A feminist server… * Is a situated technology. She has a sense of context and considers herself to be part of an ecology of practices * Is run for and by a community that cares enough for her in order to make her exist * Builds on the materiality of software, hardware and the bodies gathered around it * Opens herself to expose processes, tools, sources, habits, patterns * Does not strive for seamlessness. Talk of transparency too often signals that something is being made invisible * Avoids efficiency, ease-of-use, scalability and immediacy because they can be traps * Knows that networking is actually an awkward, promiscuous and parasitic practice * Is autonomous in the sense that she decides for her own dependencies * Radically questions the conditions for serving and service; experiments with changing client-server relations where she can * Treats network technology as part of a social reality * Wants networks to be mutable and read-write accessible * Does not confuse safety with security * Takes the risk of exposing her insecurity * Tries hard not to apologize when she is sometimes not available
The cyber/technofeminist cross-readings: This cyber/technofeminist cross-reader made by Manetta Berends "connects the Term Frequency Inverse Document Frequency algorithm, or TF-IDF in short, that finds the most important words of a document with a collection of cyber- and technofeminist manifestos.
The cyber/technofeminist manifestos connect feminist thinking to technology, introducing feminist servers, cyborg figures, cyberwitches, or pleas for the glitch as cultural digital artefact. This collection, which is obviously incomplete, brings a diverse set of technofeminist documents together that are published between 1912 and 2019. The manifestos speak about very different concerns and questions, but they connect in terms of energy level. Urging to make a statement, ready to activate."
- https://systerserver.net/ (launched by GenderChangers, /ETC)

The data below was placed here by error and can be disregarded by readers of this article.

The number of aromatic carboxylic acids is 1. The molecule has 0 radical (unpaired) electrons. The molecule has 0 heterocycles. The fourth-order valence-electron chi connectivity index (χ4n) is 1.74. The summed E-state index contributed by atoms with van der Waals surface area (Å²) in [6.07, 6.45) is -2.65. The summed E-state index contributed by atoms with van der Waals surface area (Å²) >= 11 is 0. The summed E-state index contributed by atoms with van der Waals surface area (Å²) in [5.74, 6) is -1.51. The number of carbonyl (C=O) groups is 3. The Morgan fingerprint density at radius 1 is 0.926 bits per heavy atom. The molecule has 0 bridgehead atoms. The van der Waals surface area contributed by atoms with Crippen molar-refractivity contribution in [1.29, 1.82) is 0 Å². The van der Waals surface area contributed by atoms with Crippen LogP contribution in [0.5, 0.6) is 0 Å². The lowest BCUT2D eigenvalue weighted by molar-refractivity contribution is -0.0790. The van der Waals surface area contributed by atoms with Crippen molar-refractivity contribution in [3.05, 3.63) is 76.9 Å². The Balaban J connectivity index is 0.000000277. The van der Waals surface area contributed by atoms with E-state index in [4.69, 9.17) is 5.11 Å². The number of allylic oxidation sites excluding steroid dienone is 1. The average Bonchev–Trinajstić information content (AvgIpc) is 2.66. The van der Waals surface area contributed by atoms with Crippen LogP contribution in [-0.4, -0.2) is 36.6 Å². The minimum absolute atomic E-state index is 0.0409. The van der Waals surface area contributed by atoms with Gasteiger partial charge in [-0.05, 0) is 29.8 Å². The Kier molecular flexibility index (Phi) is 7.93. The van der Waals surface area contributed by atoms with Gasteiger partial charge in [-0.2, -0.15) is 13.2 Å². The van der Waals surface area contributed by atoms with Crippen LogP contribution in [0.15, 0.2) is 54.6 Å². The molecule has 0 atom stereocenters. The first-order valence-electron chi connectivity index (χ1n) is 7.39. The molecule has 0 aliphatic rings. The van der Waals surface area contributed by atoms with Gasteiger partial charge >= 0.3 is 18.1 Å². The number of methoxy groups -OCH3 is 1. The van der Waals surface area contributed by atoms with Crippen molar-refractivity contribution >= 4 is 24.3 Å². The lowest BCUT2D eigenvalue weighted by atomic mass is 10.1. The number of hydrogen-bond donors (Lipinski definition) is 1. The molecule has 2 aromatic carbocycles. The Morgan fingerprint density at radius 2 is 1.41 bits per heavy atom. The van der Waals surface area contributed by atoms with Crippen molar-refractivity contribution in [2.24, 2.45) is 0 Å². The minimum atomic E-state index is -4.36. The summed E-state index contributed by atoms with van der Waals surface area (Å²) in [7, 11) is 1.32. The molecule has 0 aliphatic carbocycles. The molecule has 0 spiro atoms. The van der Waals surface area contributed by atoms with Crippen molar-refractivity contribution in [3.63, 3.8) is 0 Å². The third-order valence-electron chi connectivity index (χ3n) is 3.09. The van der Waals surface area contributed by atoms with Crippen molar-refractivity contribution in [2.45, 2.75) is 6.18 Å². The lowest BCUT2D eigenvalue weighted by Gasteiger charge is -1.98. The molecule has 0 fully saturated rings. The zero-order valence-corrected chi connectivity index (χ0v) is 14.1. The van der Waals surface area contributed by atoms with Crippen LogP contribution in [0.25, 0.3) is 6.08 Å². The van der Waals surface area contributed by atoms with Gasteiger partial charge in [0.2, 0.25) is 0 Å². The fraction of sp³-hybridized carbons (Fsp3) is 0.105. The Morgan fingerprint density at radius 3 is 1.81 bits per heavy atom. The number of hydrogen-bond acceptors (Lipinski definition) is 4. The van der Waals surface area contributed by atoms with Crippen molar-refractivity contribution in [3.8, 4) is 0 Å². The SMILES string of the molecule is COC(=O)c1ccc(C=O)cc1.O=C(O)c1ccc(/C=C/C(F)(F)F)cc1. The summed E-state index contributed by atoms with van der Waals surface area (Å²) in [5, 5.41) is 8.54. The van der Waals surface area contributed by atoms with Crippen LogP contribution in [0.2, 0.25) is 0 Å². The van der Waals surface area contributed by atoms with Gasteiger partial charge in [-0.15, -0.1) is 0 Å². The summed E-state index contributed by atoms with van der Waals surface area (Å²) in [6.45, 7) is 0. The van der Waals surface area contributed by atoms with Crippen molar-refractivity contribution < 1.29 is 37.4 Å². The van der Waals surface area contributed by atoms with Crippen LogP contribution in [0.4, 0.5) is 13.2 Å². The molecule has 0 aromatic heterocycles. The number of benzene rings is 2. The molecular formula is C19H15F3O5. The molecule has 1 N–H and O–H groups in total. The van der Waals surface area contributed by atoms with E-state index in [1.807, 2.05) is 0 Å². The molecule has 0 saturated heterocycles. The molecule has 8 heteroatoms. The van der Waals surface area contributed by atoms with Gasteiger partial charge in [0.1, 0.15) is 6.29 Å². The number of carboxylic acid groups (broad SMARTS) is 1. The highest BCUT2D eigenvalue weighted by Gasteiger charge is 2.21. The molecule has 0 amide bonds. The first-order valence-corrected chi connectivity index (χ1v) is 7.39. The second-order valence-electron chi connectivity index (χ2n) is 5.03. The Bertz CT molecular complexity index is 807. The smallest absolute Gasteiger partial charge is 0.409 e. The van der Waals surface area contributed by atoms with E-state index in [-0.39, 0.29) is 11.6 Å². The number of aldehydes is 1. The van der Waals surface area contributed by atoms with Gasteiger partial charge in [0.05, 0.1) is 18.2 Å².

- https://anarchaserver.org/ (Calafou)
- https://kefir.red/ (Mexico)
- https://vedetas.org/ (Brazil)
- https://www.diebin.at/ (Austria)
- https://www.clandestina.io/ (Latin America)
- https://www.miss-hack.org/?about_md (Tasmania)
- https://labekka.red/ (Madrid)
- Feminist autonomous infrastructures
- Feminist infrastructure and community networks
- From autonomous servers to feminist servers
- History of Anarchaserver
- Cornelia Solfrank with spideralex and Femke snelting about feminist servers
- From steel to skin manifesto
Feminist speculative fiction
We live in capitalism. Its power seems inescapable. So did the divine right of kings. Any human power can be resisted and changed by human beings. Resistance and change often begin in art, and very often in our art, the art of words.
- Feminist Futurotopias - Live performance extract - rAAdio cAArgo
- Donna Haraway on Speculative Fabulation
- Donna Haraway, 1988. “Situated Knowledges: The Science Question in Feminism and the Privilege of Partial Perspective.” Feminist Studies 14 (3): 575–99.
- Feminist Storytelling and Speculative Fiction by Sophie Toupin and Spideralex
- Ursula K. Le Guin - The Carrier Bag Theory of Fiction
- Wild Waves, Feminist Futurotopies
- Yang, Emilia. “Marias Clandestinas.” Subversive Research.